Adenosine is a naturally occurring nucleoside, which exerts its biological effects by interacting witha family of adenosine receptors known as A1, A2A, A2B, and A3. The A2B subtype is a low affinity receptor,which couples to stimulation of adenylyl cyclase and also leads to a rise in intracellular calcium modulatingimportant physiological processes. Adenosine exhibiting activity at this subtype is at concentrations greaterthan 10 μM. The A2B receptors show a ubiquitous distributions, the highest levels are present in cecum, colonand bladder, followed by blood vessels, mast cells and lung. Through A2B receptors, adenosine also regulatesthe growth of smooth muscle cell populations in blood vessels, cell growth, intestinal function, inhibition ofTumor Necrosis Factor (TNF-α), vascular tone, and inflammatory processes such as diarrhea and asthma. Potent and selective adenosine agonists are the result of modifications of the parent ligand adenosine bysubstitution, namely at N6 or C2 position of the purine heterocycle or at the 5' position of the ribose moiety.5'-N-ethylcarboxamidoadenosina (NECA) is one of the most potent A2B adenosine receptor agonist. Classicalantagonists for A2B adenosine receptors are xanthine analogues obtained from multiple substitutions of theparent heterocycle by C8 substitution combined with N1 and N3 (and sometimes N7) substitutions.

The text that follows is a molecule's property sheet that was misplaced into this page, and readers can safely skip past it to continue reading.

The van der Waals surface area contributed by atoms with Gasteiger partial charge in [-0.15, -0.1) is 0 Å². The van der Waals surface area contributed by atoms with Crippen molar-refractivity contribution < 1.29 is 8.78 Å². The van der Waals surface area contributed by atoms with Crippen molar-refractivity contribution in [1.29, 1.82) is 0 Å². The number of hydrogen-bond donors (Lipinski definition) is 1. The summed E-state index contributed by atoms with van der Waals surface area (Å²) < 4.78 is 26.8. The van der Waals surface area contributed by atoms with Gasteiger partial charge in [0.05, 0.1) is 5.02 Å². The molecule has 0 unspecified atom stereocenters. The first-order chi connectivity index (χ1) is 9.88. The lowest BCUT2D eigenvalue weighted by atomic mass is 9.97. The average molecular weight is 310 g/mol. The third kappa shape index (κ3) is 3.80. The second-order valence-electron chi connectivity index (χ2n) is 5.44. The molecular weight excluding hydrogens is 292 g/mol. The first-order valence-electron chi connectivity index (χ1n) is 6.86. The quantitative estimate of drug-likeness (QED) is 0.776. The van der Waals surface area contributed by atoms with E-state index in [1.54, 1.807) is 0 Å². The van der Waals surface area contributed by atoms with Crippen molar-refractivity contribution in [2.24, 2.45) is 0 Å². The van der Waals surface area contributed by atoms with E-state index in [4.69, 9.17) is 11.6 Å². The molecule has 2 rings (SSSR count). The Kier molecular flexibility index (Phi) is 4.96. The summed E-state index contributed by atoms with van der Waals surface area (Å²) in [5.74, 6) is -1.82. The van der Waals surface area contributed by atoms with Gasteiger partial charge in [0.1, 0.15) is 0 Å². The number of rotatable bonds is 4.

Dipartimento di Scienze Farmaceutiche, Universita di Ferrara, Via Fossato di Mortara 17-19,44100 Ferrara Italy.
Publication date: December 1, 2006
More about this publication?
Current Medicinal Chemistry covers all the latest and outstanding developments in medicinal chemistry and rational drug design. Each issue contains a series of timely in-depth reviews written by leaders in the field covering a range of the current topics in medicinal chemistry. Current Medicinal Chemistry is an essential journal for every medicinal chemist who wishes to be kept informed and up-to-date with the latest and most important developments.